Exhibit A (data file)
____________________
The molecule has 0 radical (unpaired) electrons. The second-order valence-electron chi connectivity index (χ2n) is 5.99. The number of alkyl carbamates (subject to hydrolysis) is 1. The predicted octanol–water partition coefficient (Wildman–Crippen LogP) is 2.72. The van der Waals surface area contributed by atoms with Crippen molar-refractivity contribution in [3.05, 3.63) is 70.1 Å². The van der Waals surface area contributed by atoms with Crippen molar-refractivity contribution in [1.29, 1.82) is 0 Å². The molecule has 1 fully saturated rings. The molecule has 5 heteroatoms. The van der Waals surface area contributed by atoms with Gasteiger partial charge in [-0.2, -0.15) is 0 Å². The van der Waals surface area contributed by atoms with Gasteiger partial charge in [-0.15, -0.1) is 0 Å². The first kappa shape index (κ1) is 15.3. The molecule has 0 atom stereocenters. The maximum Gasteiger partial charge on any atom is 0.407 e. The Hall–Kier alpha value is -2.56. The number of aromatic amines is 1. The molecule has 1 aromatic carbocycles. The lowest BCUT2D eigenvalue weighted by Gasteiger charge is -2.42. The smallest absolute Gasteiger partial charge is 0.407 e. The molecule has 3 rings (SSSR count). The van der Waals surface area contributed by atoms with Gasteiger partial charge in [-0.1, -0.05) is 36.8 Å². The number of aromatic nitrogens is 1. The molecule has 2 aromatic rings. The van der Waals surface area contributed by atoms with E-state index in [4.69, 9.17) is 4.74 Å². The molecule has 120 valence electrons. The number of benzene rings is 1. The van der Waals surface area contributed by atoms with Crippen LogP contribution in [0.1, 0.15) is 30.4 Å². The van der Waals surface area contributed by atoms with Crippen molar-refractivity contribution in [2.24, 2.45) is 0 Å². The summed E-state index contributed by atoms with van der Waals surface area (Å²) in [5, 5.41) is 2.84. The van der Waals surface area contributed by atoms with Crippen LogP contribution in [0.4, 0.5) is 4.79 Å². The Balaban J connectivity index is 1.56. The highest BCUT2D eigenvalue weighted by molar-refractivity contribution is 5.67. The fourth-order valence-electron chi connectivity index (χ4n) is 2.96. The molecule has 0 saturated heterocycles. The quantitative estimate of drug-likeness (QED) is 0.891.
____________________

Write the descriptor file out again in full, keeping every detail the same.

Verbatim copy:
The molecule has 0 radical (unpaired) electrons. The second-order valence-electron chi connectivity index (χ2n) is 5.99. The number of alkyl carbamates (subject to hydrolysis) is 1. The predicted octanol–water partition coefficient (Wildman–Crippen LogP) is 2.72. The van der Waals surface area contributed by atoms with Crippen molar-refractivity contribution in [3.05, 3.63) is 70.1 Å². The van der Waals surface area contributed by atoms with Crippen molar-refractivity contribution in [1.29, 1.82) is 0 Å². The molecule has 1 fully saturated rings. The molecule has 5 heteroatoms. The van der Waals surface area contributed by atoms with Gasteiger partial charge in [-0.2, -0.15) is 0 Å². The van der Waals surface area contributed by atoms with Gasteiger partial charge in [-0.15, -0.1) is 0 Å². The first kappa shape index (κ1) is 15.3. The molecule has 0 atom stereocenters. The maximum Gasteiger partial charge on any atom is 0.407 e. The Hall–Kier alpha value is -2.56. The number of aromatic amines is 1. The molecule has 1 aromatic carbocycles. The lowest BCUT2D eigenvalue weighted by Gasteiger charge is -2.42. The smallest absolute Gasteiger partial charge is 0.407 e. The molecule has 3 rings (SSSR count). The van der Waals surface area contributed by atoms with Gasteiger partial charge in [-0.1, -0.05) is 36.8 Å². The number of aromatic nitrogens is 1. The molecule has 2 aromatic rings. The van der Waals surface area contributed by atoms with E-state index in [4.69, 9.17) is 4.74 Å². The molecule has 120 valence electrons. The number of benzene rings is 1. The van der Waals surface area contributed by atoms with Crippen LogP contribution in [0.1, 0.15) is 30.4 Å². The van der Waals surface area contributed by atoms with Crippen molar-refractivity contribution in [2.24, 2.45) is 0 Å². The summed E-state index contributed by atoms with van der Waals surface area (Å²) in [5, 5.41) is 2.84. The van der Waals surface area contributed by atoms with Crippen LogP contribution in [0.4, 0.5) is 4.79 Å². The Balaban J connectivity index is 1.56. The highest BCUT2D eigenvalue weighted by molar-refractivity contribution is 5.67. The fourth-order valence-electron chi connectivity index (χ4n) is 2.96. The molecule has 0 saturated heterocycles. The quantitative estimate of drug-likeness (QED) is 0.891.